Thursday, April 20, 2017

German Telecommunications Authority To Parents: "Destroy That Doll!"

The WSJ article 'German Officials Order Parents To Execute A Spy - Cayla The Doll' (April, 12, p. A1) wasn't making sport.   In the eyes of German authorities - who take seriously the protection of citizen privacy unlike the U.S., the doll "Cayla" was an unwanted intruder into the German landscape. And that meant it had to be destroyed.

As the article notes, on Feb. 17th, after a lengthy investigation, Germany's top telecommunications watchdog: the Federal Network Agency (Bundesnetzagentur) , issued a binding order to parents to find this plastic entity and destroy it. Parents who ignored the order faced a fine of up to 25,000 euros (about $26,500) an also faced up to two years in prison under paragraph 90 of Germany's telecommunications law.  And no, the word of parents was insufficient to get a pass.

The agency, on its website, posted a template for a destruction certificate that had to be faithfully completed - no bull. It then had to be signed by personnel at a waste management company as proof of destruction.  

The Bundesnetzagentur investigation found that while the spy doll can't connect directly to the internet it can be accessed via Bluetooth using any mobile device loaded with the 'My Friend Cayla' app.  Such access then is not protected so that any conversation a child might have, say with the doll or her parents, could be intercepted and eavesdropped on by a malicious outsider, or even neighbor, so the Germans weren't taking chances.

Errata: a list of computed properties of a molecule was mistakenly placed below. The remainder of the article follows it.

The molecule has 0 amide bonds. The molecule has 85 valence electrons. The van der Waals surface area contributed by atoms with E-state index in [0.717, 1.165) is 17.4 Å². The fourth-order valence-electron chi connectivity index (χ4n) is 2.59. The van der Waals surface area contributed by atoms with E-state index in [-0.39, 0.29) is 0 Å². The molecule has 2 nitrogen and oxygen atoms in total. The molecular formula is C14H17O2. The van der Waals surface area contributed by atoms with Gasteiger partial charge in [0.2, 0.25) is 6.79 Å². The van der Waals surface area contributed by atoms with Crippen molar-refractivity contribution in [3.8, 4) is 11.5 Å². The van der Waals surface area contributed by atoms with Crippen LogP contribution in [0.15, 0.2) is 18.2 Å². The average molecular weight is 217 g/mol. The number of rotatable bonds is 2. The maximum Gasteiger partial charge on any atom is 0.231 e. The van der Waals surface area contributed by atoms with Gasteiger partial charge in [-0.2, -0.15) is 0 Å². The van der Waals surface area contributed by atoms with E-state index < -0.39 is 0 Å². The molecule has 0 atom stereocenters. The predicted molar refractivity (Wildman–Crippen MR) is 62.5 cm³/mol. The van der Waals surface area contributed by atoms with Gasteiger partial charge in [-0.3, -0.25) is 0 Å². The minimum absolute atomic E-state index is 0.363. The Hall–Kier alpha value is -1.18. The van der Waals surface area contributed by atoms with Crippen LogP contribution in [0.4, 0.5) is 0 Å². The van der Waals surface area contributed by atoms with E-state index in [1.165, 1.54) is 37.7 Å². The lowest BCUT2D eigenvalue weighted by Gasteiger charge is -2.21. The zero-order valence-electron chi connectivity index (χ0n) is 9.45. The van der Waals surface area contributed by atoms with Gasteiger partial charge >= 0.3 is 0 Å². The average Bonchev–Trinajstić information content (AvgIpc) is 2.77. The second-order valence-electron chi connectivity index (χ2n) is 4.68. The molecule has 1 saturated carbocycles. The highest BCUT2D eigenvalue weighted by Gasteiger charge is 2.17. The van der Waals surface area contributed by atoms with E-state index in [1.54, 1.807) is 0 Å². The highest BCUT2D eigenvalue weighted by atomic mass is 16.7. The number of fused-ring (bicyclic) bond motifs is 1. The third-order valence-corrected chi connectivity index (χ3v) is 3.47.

Nor is this doll the first spy toy to meet such a fate. As the WSJ article notes, "a toy robot was sent to the scrap yard because its head was embedded with an internet-enabled camera concealed behind a black visor." The agency also exposed a panda bear last year "with a camera hidden in its nose that operated as a nanny cam and could connect to a mobile phone" to enable outsider access.

So we see the Germans are not simply being paranoid and over reacting. According to one law student (Stefan Hessel) - who penned the legal opinion used by the agency:

"It's pretty bad bringing a doll on the market that anybody within a 30 foot radius can connect to. A regular Bluetooth loudspeaker is better protected."

Of course, the doll's distributor - Vivid Germany GmbH - insists it didn't "break the law" - but that's not the point. The point isn't that the doll "broke the law" any more than a legal gun lying on a desk has broken the law. But when the doll is accessed via Bluetooth and the connecting app, it can certainly be used for nefarious reasons - just like that gun when picked up and fired at someone's head.

Hyperbole - by comparing an activated spying doll to a fired gun?  Not to the Germans who've imposed prison sentences for failure to comply with 'Cayla's destruction. As I noted, the Germans take their citizens' privacy seriously - unlike the U.S. - where citizens' data, including medical - can be sold to the highest bidder.

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